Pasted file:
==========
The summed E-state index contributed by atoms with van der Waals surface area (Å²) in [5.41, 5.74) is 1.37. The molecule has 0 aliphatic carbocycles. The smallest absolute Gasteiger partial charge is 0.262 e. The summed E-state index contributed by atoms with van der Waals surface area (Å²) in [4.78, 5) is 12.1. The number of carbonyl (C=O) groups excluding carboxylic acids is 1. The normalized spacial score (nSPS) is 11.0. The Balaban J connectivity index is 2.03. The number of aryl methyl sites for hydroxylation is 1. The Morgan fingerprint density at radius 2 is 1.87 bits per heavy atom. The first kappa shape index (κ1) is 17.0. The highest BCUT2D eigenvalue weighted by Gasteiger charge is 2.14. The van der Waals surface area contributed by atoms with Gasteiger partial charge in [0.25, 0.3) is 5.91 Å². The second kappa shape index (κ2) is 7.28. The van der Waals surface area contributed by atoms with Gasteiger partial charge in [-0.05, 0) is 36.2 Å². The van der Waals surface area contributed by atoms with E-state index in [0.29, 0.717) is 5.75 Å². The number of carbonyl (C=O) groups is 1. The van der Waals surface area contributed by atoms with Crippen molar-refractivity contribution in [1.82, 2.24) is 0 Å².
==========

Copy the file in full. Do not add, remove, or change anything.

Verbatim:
The summed E-state index contributed by atoms with van der Waals surface area (Å²) in [5.41, 5.74) is 1.37. The molecule has 0 aliphatic carbocycles. The smallest absolute Gasteiger partial charge is 0.262 e. The summed E-state index contributed by atoms with van der Waals surface area (Å²) in [4.78, 5) is 12.1. The number of carbonyl (C=O) groups excluding carboxylic acids is 1. The normalized spacial score (nSPS) is 11.0. The Balaban J connectivity index is 2.03. The number of aryl methyl sites for hydroxylation is 1. The Morgan fingerprint density at radius 2 is 1.87 bits per heavy atom. The first kappa shape index (κ1) is 17.0. The highest BCUT2D eigenvalue weighted by Gasteiger charge is 2.14. The van der Waals surface area contributed by atoms with Gasteiger partial charge in [0.25, 0.3) is 5.91 Å². The second kappa shape index (κ2) is 7.28. The van der Waals surface area contributed by atoms with Gasteiger partial charge in [-0.05, 0) is 36.2 Å². The van der Waals surface area contributed by atoms with E-state index in [0.29, 0.717) is 5.75 Å². The number of carbonyl (C=O) groups is 1. The van der Waals surface area contributed by atoms with Crippen molar-refractivity contribution in [1.82, 2.24) is 0 Å².